- Education and Training: extension, farmer to farmer
Problem and Justification. Adults, including farmers, learn best when they participate in relevant experiences and utilize practical information in ways that make them feel respected and valued. Farmers also prefer learning about issues concerning agriculture and natural resource conservation from other farmers and participatory learning techniques provide them an opportunity to share experiences as they problem-solve complex agricultural issues with peers. However, many Agricultural Service Providers (ASPs) are unfamiliar with such teaching tactics and unsure how to incorporate them into their typical subject-based Extension programs. Although the majority of ASPs are highly educated and skilled in specific agricultural disciplines, many have minimal training in education methodology, especially as it relates to adult learners. A lack of focus on approaches that engage adult learners are leaving farmers unengaged and unsupported when attending programs that teach information that could help them manage agricultural sustainability.
Solution and Approach. This professional development program will educate 20 ASPs in Pennsylvania about better strategies for engaging farmers with participatory learning techniques during facilitated on-line and in-person activities and discussions that increase their knowledge and familiarity about adult education strategies. Through this program, 20 ASPs learn about adult education techniques by engaging with prepared materials focused on various concepts. Six online and 3 in-person activities and discussions focused on the material’s subject matter will help them incorporate multiple participatory learning techniques into 20 sustainable agriculture outreach programs (one program per ASP) that they will host for 400 farmers. To minimize the need for extra meeting and travel time, project activities will be incorporated into existing team meeting schedules and program areas, so they are compatible with ASP’s current commitments. The state coordinator, subject experts, and peer groups will help them apply newly learned techniques into their programs. Four-hundred farmers who participate in activities hosted by ASP participants will have opportunities to share their own experiences during meetings that provide them with chances to interact with other farmers, professional advisors, and educational materials. Stronger peer-collaboration during events focused on addressing sustainability issues on farms can collectively benefit all participant’s abilities to improve critical thinking skills, receive social support, and effectively gain knowledge.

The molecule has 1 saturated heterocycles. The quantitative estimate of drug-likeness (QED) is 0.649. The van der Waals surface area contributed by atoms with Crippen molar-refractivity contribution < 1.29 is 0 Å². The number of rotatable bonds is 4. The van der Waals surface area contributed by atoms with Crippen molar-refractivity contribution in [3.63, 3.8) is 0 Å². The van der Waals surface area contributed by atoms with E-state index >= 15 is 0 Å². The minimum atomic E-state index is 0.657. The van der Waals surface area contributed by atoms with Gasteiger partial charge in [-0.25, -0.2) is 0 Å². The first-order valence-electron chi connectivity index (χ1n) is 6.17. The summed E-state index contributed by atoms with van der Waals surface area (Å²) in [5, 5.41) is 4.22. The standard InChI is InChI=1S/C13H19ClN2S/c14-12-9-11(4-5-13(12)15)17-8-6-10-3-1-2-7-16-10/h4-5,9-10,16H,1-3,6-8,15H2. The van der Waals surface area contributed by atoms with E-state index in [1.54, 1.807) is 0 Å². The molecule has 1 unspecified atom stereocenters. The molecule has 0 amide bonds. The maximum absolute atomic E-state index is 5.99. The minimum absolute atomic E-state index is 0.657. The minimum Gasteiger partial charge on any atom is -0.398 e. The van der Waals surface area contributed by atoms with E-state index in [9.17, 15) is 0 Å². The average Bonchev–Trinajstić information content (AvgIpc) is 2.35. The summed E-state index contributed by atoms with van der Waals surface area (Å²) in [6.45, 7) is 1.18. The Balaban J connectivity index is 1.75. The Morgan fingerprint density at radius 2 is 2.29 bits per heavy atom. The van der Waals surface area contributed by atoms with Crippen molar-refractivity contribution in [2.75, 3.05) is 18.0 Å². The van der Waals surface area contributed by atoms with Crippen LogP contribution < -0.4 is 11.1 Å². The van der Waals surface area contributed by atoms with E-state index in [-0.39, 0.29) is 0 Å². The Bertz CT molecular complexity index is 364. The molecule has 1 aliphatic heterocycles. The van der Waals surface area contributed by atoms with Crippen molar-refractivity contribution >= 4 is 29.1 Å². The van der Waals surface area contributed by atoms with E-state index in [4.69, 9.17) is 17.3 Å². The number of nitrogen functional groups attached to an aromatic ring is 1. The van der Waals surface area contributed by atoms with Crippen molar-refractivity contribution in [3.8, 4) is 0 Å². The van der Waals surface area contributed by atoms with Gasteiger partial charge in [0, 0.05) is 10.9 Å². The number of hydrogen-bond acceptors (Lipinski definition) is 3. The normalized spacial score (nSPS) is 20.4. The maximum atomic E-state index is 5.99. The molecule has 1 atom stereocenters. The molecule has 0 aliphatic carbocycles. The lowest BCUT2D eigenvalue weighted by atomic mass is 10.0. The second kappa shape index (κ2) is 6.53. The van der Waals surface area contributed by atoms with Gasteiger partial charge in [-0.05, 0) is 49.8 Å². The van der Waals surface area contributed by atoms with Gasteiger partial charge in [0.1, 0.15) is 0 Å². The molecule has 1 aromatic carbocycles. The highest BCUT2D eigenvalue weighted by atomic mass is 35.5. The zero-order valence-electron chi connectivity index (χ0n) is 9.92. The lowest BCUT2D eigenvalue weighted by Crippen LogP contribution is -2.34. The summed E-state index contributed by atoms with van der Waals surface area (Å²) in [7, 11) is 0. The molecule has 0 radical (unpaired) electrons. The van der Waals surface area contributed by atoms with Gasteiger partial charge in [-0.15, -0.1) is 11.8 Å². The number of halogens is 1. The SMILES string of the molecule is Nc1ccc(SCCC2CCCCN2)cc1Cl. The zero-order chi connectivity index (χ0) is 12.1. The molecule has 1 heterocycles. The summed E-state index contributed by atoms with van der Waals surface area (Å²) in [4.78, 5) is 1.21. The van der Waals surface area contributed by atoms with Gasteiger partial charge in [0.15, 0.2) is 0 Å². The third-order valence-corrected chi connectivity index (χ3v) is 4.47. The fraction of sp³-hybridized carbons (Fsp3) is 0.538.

Performance targets from proposal:
Over three years, agricultural service providers will improve their knowledge and abilities to use participatory learning techniques during facilitated on-line (6) and in-person (3) activities and discussions that increase their familiarity with adult education strategies. Continuous engagement with topic experts, peer groups, and at annual symposiums will further increase ASPs knowledge about participatory education. 20 Agricultural Service Providers incorporate learned strategies into 20 separate meetings for 400 farmers in order to create co-learning opportunities where farmers and agricultural partners can examine and problem-solve complex sustainable agriculture issues together.